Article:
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The PLATO Mission – An Overview

Presentation #319.01 in the session Future Missions, Instrumentations and Facilities - Part 2 (Oral Presentation)

Published onOct 23, 2023
The PLATO Mission – An Overview

PLATO (PLAnetary Transits and Oscillations of stars) is ESA’s M3 mission and designed to detect and characterize extrasolar planets by high-precision, long-term photometric and asteroseismic monitoring of a large number of stars. PLATO will detect small planets around bright stars, including terrestrial planets in the habitable zone of solar-like stars. With the complement of radial velocity observation from ground, planets will be characterized for their radius, mass, and age with high accuracy. PLATO will provide us with a large-scale catalogue of well-characterized small planets up to intermediate orbital periods, relevant for a meaningful comparison to planet formation theories and to better understand planet evolution. It will make possible comparative exoplanetology to place our solar system planets in a broader context. In parallel, PLATO will study (host) stars using asteroseismology, allowing us to determine the stellar properties with high accuracy, substantially enhancing our knowledge of stellar structure and evolution.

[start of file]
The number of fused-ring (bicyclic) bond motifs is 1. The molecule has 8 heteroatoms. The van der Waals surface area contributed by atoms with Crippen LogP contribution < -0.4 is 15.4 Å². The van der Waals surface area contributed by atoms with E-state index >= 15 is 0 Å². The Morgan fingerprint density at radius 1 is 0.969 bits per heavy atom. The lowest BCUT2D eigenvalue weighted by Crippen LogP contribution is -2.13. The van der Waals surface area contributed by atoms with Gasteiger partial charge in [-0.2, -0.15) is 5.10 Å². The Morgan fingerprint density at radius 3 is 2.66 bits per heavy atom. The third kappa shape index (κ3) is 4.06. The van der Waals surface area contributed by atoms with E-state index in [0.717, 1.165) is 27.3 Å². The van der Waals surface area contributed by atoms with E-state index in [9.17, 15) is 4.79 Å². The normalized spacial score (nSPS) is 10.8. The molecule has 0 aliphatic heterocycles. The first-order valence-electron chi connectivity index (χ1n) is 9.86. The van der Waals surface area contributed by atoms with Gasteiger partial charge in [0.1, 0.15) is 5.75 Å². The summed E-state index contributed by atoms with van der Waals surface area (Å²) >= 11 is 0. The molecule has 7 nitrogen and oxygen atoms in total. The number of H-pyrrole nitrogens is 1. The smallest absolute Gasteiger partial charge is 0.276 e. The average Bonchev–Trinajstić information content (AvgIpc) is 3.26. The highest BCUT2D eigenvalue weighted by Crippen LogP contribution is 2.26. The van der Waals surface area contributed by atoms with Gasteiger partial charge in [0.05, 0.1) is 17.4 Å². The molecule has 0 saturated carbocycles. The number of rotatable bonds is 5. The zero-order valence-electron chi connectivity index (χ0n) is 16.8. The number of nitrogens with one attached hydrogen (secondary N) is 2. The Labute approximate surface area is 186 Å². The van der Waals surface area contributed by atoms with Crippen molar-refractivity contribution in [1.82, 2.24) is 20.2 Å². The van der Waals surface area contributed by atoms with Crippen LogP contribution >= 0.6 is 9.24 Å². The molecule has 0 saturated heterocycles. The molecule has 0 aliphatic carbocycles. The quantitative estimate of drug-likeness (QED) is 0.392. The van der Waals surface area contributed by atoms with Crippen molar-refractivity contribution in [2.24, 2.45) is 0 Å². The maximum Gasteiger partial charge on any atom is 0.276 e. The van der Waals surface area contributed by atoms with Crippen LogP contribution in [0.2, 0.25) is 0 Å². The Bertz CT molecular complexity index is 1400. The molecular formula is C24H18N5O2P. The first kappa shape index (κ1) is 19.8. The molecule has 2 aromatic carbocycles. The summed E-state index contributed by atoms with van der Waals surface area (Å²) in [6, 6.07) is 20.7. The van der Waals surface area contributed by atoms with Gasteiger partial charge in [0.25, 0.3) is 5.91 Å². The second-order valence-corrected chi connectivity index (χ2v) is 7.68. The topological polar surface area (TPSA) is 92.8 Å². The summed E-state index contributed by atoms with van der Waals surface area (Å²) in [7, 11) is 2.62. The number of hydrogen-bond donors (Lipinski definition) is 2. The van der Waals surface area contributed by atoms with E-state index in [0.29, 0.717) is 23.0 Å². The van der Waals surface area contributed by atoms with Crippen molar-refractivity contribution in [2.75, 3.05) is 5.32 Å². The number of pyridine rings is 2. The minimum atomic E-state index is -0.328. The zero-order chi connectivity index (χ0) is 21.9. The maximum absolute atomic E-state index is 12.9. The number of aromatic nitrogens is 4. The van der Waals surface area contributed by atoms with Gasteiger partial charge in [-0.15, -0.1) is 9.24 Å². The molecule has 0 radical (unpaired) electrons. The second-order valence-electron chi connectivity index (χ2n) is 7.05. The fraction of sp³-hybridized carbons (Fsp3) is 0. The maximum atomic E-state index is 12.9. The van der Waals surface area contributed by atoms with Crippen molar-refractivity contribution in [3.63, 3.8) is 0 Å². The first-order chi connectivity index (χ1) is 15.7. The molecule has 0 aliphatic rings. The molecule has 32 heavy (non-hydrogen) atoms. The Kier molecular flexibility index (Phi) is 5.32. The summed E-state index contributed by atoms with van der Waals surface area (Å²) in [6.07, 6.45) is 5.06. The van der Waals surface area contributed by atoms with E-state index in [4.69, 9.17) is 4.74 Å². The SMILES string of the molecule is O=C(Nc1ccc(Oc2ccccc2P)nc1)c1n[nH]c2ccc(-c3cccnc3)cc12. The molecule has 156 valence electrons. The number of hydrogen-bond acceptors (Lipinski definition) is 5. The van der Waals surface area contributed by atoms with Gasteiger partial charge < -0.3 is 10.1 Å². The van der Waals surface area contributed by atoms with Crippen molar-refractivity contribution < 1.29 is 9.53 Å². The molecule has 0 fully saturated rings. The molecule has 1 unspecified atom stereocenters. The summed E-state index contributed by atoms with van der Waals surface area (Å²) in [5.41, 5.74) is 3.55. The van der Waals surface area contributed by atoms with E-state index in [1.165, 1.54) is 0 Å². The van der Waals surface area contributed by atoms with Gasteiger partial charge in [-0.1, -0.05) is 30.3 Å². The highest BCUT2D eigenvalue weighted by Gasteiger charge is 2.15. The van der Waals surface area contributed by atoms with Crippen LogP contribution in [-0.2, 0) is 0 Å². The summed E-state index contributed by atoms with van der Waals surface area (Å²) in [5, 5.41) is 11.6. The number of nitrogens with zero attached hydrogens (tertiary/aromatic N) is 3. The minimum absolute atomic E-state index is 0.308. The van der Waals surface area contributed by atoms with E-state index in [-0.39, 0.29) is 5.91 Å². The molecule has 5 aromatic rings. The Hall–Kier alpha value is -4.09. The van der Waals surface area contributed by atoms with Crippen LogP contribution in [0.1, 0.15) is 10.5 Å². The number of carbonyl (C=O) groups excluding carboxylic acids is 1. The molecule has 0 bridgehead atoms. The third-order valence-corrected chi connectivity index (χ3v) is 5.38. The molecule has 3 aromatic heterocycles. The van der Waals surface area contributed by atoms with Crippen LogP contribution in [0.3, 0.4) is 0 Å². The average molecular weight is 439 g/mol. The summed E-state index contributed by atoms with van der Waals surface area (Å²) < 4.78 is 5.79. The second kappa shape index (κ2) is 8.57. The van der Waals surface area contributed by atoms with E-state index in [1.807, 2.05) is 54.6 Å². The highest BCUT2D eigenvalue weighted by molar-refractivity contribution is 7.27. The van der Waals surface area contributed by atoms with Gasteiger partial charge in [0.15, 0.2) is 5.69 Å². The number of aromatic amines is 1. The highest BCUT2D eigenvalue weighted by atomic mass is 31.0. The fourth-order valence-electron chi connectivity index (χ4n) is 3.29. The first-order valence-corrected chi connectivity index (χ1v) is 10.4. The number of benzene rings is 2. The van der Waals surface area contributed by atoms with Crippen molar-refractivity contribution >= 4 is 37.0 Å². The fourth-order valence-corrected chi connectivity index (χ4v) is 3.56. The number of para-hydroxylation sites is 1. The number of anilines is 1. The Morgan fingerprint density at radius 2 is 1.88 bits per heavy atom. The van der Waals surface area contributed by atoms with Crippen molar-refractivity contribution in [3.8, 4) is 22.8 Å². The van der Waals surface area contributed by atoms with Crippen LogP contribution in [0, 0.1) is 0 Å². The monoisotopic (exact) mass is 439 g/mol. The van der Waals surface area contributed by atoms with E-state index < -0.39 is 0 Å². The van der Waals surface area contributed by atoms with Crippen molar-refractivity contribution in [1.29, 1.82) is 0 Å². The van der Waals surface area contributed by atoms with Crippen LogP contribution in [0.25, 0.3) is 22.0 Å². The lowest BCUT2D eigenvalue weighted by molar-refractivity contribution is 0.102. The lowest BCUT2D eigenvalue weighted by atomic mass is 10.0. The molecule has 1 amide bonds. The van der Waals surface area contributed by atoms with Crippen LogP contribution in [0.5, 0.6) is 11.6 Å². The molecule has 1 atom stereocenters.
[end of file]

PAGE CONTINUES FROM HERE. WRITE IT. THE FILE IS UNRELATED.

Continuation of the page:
PLATO is scheduled for a launch date end 2026. Development of the spacecraft and the payload, which includes the serial production of its 26 cameras, is fast progressing with several units already delivered in flight model configuration. This presentation will provide a general overview of the PLATO goals and its expected science and instrument performance.

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